Schumann: Violin Sonatas 1 & 2 | Kremer & Argerich
From Alfred Einstein, Music in the Romantic Era (New York: W.W. Norton & Co., 1947) pp. 186-189
With Schumann, song suddenly became the central point in the composer’s creative activity—suddenly, but not unexpectedly. Previously, Schumann had written only piano music and, being a genuine Romantic, had thought instrumental music the only fitting means by which the inexpressible could be expressed, and the inmost secret of feeling could be penetrated. He had felt that the word, as something too rational, was a fetter, a limitation. But when with Op. 24, the Heine song-sequence, he began to write lieder, he was like a volcano in eruption. In the first—and, incidentally, the richest—year, 1840, he brought forth no less than 138 vocal compositions. From then on when he composed songs they were lieder of the purest Romantic character. He did not wish to pursue a rational interpretation of the word; rather, he wished ‘to liberate the word from the curse of reason and, by means of the unity of feeling between language and music, to fuse them into something like a universal art-work.’
In the matter of texts, Schumann began where Schubert had left off, with Heine. The great German poet who stands in the midst of Schubert’s work, Goethe, contributed only a few passages from the West-östlicher Divan and—in Schumann’s later, brooding years—the songs from Wilhelm Meister. There was a new generation of poets, filled with a somewhat more penetrating conception of the Romantic era, who kindled Schumann’s ardor: Joseph von Eichendorff, with his original feeling for everything natural, full of the secrets of night; the Swabian Justinus Kerner, a mixture of simplicity and mysticism; the fine and sensitive Adalbert von Chamisso.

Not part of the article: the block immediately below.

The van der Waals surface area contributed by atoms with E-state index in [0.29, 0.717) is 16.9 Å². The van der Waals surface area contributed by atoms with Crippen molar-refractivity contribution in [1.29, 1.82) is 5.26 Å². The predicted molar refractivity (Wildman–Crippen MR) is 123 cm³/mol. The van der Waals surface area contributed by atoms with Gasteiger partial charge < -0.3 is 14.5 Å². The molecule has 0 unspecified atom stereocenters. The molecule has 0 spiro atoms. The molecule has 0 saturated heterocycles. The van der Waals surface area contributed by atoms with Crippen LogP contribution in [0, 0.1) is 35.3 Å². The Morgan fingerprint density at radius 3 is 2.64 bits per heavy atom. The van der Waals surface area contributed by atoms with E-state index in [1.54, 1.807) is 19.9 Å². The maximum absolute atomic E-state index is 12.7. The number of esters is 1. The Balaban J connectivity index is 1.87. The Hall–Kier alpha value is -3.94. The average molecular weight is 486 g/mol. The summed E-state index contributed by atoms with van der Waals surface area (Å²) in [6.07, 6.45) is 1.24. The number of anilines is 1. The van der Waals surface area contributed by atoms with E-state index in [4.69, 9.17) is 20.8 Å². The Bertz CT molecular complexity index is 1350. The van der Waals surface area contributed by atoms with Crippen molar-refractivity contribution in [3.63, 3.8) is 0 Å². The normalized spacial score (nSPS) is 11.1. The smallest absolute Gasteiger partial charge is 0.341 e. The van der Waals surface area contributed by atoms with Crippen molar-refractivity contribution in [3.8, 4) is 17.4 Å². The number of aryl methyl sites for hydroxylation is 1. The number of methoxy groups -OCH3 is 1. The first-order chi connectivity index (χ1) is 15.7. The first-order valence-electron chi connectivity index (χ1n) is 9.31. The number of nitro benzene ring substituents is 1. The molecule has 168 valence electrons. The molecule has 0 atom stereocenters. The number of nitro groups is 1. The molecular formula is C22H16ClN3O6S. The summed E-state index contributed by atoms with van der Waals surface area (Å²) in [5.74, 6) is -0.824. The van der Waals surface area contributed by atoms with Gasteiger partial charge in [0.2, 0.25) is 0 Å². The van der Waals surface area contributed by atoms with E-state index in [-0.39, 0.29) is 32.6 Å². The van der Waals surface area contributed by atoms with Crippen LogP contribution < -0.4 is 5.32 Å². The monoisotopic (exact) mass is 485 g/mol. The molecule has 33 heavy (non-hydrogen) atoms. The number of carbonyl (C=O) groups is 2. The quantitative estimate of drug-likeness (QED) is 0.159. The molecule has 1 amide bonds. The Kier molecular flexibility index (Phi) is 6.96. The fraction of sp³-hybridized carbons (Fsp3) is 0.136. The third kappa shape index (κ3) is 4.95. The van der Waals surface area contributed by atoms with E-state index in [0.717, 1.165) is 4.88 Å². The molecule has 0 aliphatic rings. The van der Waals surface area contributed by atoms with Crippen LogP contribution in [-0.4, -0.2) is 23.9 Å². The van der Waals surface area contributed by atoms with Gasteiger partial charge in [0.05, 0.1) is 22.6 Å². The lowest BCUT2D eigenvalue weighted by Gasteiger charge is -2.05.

It was highly important for Schumann the song-composer that he already had in his background twenty-three piano works—a world of instrumental poetry and pianistic, virtuoso perfection and originality. From the beginning on, the piano, the ‘accompaniment,’ had to play a different role in his songs than it had done in Schubert’s. In Schubert, an equilibrium prevails; in every gentle fluctuation of the balance, the word always leads, the piano subordinates itself. In Schumann, from the very beginning, the piano plays a new role: it is more refined in sonority, more cunning in technique, although it seems to be simple; to it falls the task of emphasizing ‘the finer traits of the poem,’ of creating transitions in the song-cycles, of rounding out a group of songs, of supplying a commentary in the prelude and, particularly, the postlude, of giving final expression to the surplus feeling—in short, as Schumann himself has expressed it, of contributing to a ‘more highly artistic and more profound kind of song.’